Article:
Use a Vitamix, a dedicated coffee grinder, or a mortar and pestle to grind your whole spices. To make the mixes below, simply combine the whole spices and pulverize them, then mix with the powdered spices in the recipe. Each formula yields about 1/4 cup of spice mix, so you can scale up or down depending on your needs. Present them in a mason jar with a cute label and voila!

The six salt-free spices below are templates for each of the six flavors we taste. Pack them into small jars and give them to someone who embodies each of the flavors — or who you know will appreciate a little extra sprinkle of sweet, salty, bitter, bright and tartness all year long.

Sultry & Sweet: Sprinkle into hot chocolate or squash soup.

4 teaspoons cinnamon powder
4 whole cloves
1/2 teaspoon cardamom seeds
1 teaspoon smoked paprika
Two big pinches of saffron

Spiced & Savory: Pairs particularly well with poultry, vegetables, eggs and more.

6 teaspoons garlic powder
6 teaspoons onion powder
2 teaspoons celery seeds or leaves

Spicy & Sour: Delicious sprinkled over quinoa, couscous or roasted vegetables.

6 teaspoons sesame seeds, toasted
4 teaspoons pink peppercorn
4 teaspoons sumac
2 teaspoons fennel seeds
2 teaspoons black pepper

Bright & Powerful: Pairs well with soups or pork.

3 teaspoons cayenne pepper
2 teaspoons ginger powder
2 teaspoons white peppercorn
2 teaspoons anise seeds

Bitter Sweet: Fantastic on top of coffee or roasted squash.

4 teaspoons cocoa powder
4 teaspoons ginger
2 teaspoons turmeric
1/2 teaspoon ground nutmeg

Tangy & Tart: Sprinkle over chicken soup or roasted vegetables; use to flavor meats or in dressings.

4 teaspoons coriander seeds
4 teaspoons onion powder
4 teaspoons dill seeds
1/2 teaspoon cumin powder

Once you get the hang of grinding and combining these salt-free spice blends, you can start to play with different combinations and personalize them. As they are, these sodium-free mixes are perfect for sprinkling on vegetables, meat dishes, adding to salads or starches, over soup or really anywhere you want to add a little salt-free kick.

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7 Tips for Using a Slow Cooker

15 Feb

Updated:  12/24/18

7 Tips for Using a Slow Cooker

The slow cooker can be your best kitchen tool – allowing you to multitask while it does the cooking work for you, but you can run the risk of ending up with a mushy meal that’s not quite right. Use these tips for what to do and what to avoid to ensure you’ve got a winner every time.

1. Plan Your Meals Ahead

If you want to turn your slow cooker on first thing in the morning, a little planning goes a long way.

  • The night before: Cut and trim any meat, chop any vegetables, measure out dry ingredients and prepare any sauce; refrigerate the items in separate containers. Do not refrigerate the components in the ceramic slow cooker insert, as a cold insert takes too long to heat up and will affect cooking time and food safety.
  • In the morning: Add ingredients to the slow cooker according to the recipe. If you won’t be home close to the end of the cooking time, make sure you have a slow cooker that can switch to a “warm” setting when cooking is done.

2. Avoid Overcooking Lean Meats

A long cooking time could cause stringiness, so aim for a shorter stint and extra liquid to prevent lean meats like pork tenderloin or chicken breasts from overcooking.

3. Layer Food Properly

Remember that the slow cooker’s heat source is directly on the bottom. Foods that take the longest to cook need to be placed into the slow cooker first to absorb the most heat. This usually translates into tougher cuts of meat and root vegetables like sweet potatoes. This same thought process also holds true for more delicate, quick-cooking veggies like bell peppers or chopped string beans being layered at the top of the slow cooker pot during the last 30 minutes, so they don’t turn into overcooked mush.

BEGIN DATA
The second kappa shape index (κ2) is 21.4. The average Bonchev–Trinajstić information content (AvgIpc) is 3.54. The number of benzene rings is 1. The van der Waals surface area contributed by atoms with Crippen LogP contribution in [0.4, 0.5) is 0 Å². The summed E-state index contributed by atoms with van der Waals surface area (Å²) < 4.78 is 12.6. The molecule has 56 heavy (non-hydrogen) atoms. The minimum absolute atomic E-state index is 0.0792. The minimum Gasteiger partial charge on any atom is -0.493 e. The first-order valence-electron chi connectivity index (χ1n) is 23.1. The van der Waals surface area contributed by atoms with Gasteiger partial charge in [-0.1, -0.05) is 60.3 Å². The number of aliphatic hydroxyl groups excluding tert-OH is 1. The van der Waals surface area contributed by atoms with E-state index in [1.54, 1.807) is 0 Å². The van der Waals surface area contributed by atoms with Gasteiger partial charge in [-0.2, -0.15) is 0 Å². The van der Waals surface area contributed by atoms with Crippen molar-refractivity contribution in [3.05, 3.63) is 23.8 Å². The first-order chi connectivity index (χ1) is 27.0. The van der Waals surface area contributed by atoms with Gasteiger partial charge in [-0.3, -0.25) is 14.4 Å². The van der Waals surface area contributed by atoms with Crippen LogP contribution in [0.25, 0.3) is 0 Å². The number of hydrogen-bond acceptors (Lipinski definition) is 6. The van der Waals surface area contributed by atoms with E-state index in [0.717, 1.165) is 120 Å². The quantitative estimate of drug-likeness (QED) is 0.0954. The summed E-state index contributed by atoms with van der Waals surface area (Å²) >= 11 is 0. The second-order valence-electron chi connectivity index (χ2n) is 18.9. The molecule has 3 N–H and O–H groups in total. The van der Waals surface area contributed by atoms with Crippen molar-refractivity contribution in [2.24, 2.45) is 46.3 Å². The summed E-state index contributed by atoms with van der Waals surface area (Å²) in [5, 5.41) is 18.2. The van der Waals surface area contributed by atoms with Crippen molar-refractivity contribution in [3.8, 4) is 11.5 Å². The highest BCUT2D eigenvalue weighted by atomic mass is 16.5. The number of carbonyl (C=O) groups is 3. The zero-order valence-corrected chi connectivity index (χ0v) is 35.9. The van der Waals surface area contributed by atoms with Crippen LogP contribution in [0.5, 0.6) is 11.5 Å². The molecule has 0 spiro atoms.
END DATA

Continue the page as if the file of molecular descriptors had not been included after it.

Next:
4. Don’t Overfill the Slow Cooker

When it comes to adding food into the slow cooker, always try to err on the side of “less is more”, aiming to fill the ceramic container around two-thirds full. Instead of simmering, filling the slow cooker to the top allows the food to steam, resulting in a longer cooking time and food that isn’t quite as tasty.

5. Keep the Lid Closed!

Resist the urge to take off the lid and peek at your meal. Opening the slow cooker lets the heat escape and slows the cooking process. Only open it 30 to 45 minutes before the low end of the cooking range to check for doneness.

6. Add Herbs at the End

Add your fresh herbs to your slow cooker during the last 30 minutes otherwise they’ll wilt.  Herbs and even dairy can’t handle the temperature and long cooking times of a slow cooker.

7. Let Liquid Boil Off

Some vegetables like onions release too much liquid in slow cooker recipes, making the cooking sauce too thin. If the meat is cooked and you were aiming for more of a gravy-consistency from the dish’s sauce, place the slow cooker on a high setting and remove the lid for 30 to 45 minutes. This will allow the extra moisture in the sauce to boil off.

Put your Slow Cooker to work with these tasty recipes!

Slow Cooker Roast Vegetables

3 Vegetables
1 Starch

1 Bell Pepper, sliced
½ medium Sweet Potato, peeled and cut into cubes
1 cup Zucchini, cut into thick slices
½ Tbs. Extra Light Olive Oil
Freshly Ground Black Pepper, to taste
1 Tbs. finely chopped Herbs of choice
¼ Garlic Clove, peeled

Spray the inside of crock pot with unflavored Pam spray. Add your vegetables, seasonings, herbs, oil and mix together until vegetables are well coated. Cook 3 hours on low, stirring once every hour.

Slow Cooker Venison Roast

1 Protein
2 Vegetables
1 Starch

1 serving pre-soaked Venison Roast
½ cup sliced Carrots
½ medium Sweet Potato, cut into cubes
½ cup Celery, chopped
¼ medium Onion, sliced
½ tsp. Salt Free Creole Seasoning
1 Bay Leaf
Freshly ground black pepper

Soak venison roast the day before in water with 2 tsp. of vinegar and then regular water the night before. Place vegetables in the bottom of crock pot. Place soaked venison on top of vegetables. Add water to crock pot. Add seasonings and bay leaf. Cook on low setting 7-9 hours. Remove bay leaf and serve.

Looking for more tasty and healthy recipes?  Visit the MWLC recipes page